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11:00 - 02 December 2006

One minute he was going about his business, the next he was looking at a vision from the depths of hell. Still reeling from a blast which rocked the World Trade Center, William Rodriguez could hardly believe what he was seeing."A man came running into the office shouting 'explosion, explosion!'" Mr Rodriguez soon saw a third of his body had been badly burnt by the blast. "When I realised, I started screaming. I looked at his face and it was missing parts."

It was the start of a day that transformed Mr Rodriguez from a maintenance man to the hero of 9/11. He ran back into the crumbling tower three times, and helped save hundreds of people.

In the months that followed, his role would change again, from the "face" of the rescue effort to an outspoken critic of the government.

For Mr Rodriguez, a native of Puerto Rico, swears his ordeal began before the first plane hit the Twin Towers. He claims that the White House failed to act, and accuses the government of being involved in "sponsored terrorism" in a bid to find a motive to invade Iraq. He brought his argument to a Westcountry audience on Wednesday, when he spoke in Torquay as part of the Global Truth movement.

Before America's trade epicentre was reduced to rubble, Mr Rodriguez routinely ate breakfast at the Windows of the World restaurant, on the top floor of the North Tower, where his friends would feed him free of charge. On 9/11, he was running late, so he skipped the treat.

It was while he was in basements of the North Tower that Mr Rodriguez says he felt an explosion from below. "It was so hard that it shook the foundations of the building and the walls cracked," he said. "The ceiling fell on top of us."

Mr Rodriguez, 45, had worked in the building for 20 years, and survived the 1993 bomb blast. As the sprinkler system came on, he was mentally transported back. It was only then that he claims he heard the sound of the first plane hitting the tower, at 8.46am. "It came from far away - all the way at the top of the building," he said.

The handyman's thoughts immediately raced to the plight of his friends on the top floor, and he spent the rest of the ordeal battling his way through the building, trying to reach them.

Mr Rodriguez, one of only five people to hold a master key which opened the doors to an escape route, repeatedly encountered people in need of help. He saved scores from the crumbling tower, including two who were stuck in a lift shaft that was filling with water from the sprinklers.

"I could hear them shouting 'we're going to drown'," he said. "I was always an agnostic, but in that moment, I prayed."

He suddenly remembered where ladders were stored, and found the longest one unlocked, so he was able to drop it down the shaft and escort two workers out to waiting ambulances.

Mr Rodriguez dived back into the building to try to reach his friends, but again he encountered a casualty in need, this time on the 34th floor. "There was a blonde woman, lying on the floor shaking. I told her she had to get out, but she was new and she didn't know where to go."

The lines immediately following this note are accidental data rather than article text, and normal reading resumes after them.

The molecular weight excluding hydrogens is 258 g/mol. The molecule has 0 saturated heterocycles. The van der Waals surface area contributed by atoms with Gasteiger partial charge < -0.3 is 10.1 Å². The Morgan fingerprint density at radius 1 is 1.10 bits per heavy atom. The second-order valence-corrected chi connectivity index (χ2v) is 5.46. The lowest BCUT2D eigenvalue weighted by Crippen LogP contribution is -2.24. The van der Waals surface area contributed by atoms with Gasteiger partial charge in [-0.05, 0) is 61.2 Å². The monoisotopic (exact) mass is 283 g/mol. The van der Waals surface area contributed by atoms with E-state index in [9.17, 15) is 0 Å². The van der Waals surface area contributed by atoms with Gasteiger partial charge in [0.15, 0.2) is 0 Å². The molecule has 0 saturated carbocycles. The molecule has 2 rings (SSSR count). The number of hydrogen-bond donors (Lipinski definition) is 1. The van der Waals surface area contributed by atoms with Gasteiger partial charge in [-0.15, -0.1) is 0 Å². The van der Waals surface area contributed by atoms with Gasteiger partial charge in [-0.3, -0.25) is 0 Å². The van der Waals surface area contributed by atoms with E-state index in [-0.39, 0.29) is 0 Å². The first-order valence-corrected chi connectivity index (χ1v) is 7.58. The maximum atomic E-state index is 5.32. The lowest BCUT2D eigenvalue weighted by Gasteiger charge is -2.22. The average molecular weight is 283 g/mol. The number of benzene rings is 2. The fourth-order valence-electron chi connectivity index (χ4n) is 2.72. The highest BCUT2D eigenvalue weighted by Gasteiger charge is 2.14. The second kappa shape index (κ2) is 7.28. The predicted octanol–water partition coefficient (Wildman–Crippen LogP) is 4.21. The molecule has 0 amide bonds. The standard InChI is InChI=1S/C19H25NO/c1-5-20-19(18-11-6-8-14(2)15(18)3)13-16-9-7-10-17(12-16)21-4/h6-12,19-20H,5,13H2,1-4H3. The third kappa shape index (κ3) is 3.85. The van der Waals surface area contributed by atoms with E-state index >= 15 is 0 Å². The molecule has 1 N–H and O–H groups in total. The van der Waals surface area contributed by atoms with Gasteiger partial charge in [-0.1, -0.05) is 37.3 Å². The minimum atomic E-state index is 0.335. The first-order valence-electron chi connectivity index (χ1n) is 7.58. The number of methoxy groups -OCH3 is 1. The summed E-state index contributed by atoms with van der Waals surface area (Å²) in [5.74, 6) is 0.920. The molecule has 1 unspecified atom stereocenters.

Mr Rodriguez helped her down the stairs, and ran back into the building on his third trip. This time, he played a role in helping a man in a wheelchair to the waiting ambulance crew.

"It was like a scene from The Towering Inferno," he said. "Pieces of rock kept falling all over us and hitting us. I said to the man in the wheelchair 'when we get out we will go for a drink'. His face was just a dust mask."

Mr Rodriguez was set to make a fourth trip up the stairs when he heard police outside ordering him not to look back. "Of course, when they tell you not to look back you always do," he said. "It was the worst memory I ever had."

The blonde woman he had helped save lay dead, just outside the exit of the building, her body mangled by falling debris.

"I looked around, and saw all the bodies of people who had jumped out of the windows, and they looked as if they had melted into the ground," he said.

Mesmerised by the apocalyptic vision, Mr Rodriguez realised the ground was trembling. To cries of "run", he dived under a nearby fire engine as the huge building tumbled down. "I thought I was going to die from asphyxia," he said. "I thought 'God, please don't let my mother see my body cut in half'."

But the media saw Mr Rodriguez dive, and soon rescue workers were hauling him free.

Today, Mr Rodriguez is grateful to be alive, but he said: "I never found my friends. I saved hundreds of people, but the reason I do what I can to get the word out is that I lost 200 friends who have no way of claiming justice."

In the aftermath, Mr Rodriguez was hailed a hero, and felt he was playing a big role in the 9/11 Commission. "I thought they were going to do the right thing," he said.

But Mr Rodriguez soon felt his evidence was being covered up, when he became the only person to be interviewed behind closed doors. And his account was omitted from the final report. He claims evidence he collected from scores of other witnesses was overlooked.

The final straw came when he was asked to give a public address on why Iraq should be invaded. "I said no - 9/11 was nothing to do with Iraq. I helped organise the families, and we voted against the President using us for his political motive. That's when the thrust changed, and the invasion suddenly became about weapons of mass destruction."

These days, Mr Rodriguez fears for his life - and says his plight is relevant in the wake of the death of Alexander Litvinenko, the ex-KGB spy many believe was poisoned by the Russians.

But Mr Rodriguez continues to speak out. Once a prominent magician, he said: "The 9/11 attacks are just an illusion. It never happened in the way they say. It's all manufactured to give the impression that it happened like that."